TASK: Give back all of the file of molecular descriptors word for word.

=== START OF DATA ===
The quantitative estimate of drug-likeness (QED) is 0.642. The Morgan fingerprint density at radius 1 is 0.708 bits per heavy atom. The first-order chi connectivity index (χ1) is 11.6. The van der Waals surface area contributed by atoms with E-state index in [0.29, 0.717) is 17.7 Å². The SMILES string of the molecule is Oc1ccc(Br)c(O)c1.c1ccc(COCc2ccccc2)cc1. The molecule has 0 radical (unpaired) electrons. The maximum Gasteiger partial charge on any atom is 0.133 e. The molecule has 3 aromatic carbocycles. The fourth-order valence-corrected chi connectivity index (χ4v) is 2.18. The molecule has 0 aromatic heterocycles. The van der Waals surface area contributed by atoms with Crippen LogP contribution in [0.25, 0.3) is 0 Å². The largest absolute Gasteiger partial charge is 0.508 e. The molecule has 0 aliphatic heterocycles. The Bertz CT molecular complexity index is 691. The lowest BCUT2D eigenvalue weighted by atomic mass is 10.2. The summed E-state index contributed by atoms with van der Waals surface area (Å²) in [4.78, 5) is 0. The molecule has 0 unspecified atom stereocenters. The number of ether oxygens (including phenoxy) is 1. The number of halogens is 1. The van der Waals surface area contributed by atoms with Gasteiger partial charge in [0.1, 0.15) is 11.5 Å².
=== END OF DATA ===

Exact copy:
The quantitative estimate of drug-likeness (QED) is 0.642. The Morgan fingerprint density at radius 1 is 0.708 bits per heavy atom. The first-order chi connectivity index (χ1) is 11.6. The van der Waals surface area contributed by atoms with E-state index in [0.29, 0.717) is 17.7 Å². The SMILES string of the molecule is Oc1ccc(Br)c(O)c1.c1ccc(COCc2ccccc2)cc1. The molecule has 0 radical (unpaired) electrons. The maximum Gasteiger partial charge on any atom is 0.133 e. The molecule has 3 aromatic carbocycles. The fourth-order valence-corrected chi connectivity index (χ4v) is 2.18. The molecule has 0 aromatic heterocycles. The van der Waals surface area contributed by atoms with Crippen LogP contribution in [0.25, 0.3) is 0 Å². The largest absolute Gasteiger partial charge is 0.508 e. The molecule has 0 aliphatic heterocycles. The Bertz CT molecular complexity index is 691. The lowest BCUT2D eigenvalue weighted by atomic mass is 10.2. The summed E-state index contributed by atoms with van der Waals surface area (Å²) in [4.78, 5) is 0. The molecule has 0 unspecified atom stereocenters. The number of ether oxygens (including phenoxy) is 1. The number of halogens is 1. The van der Waals surface area contributed by atoms with Gasteiger partial charge in [0.1, 0.15) is 11.5 Å².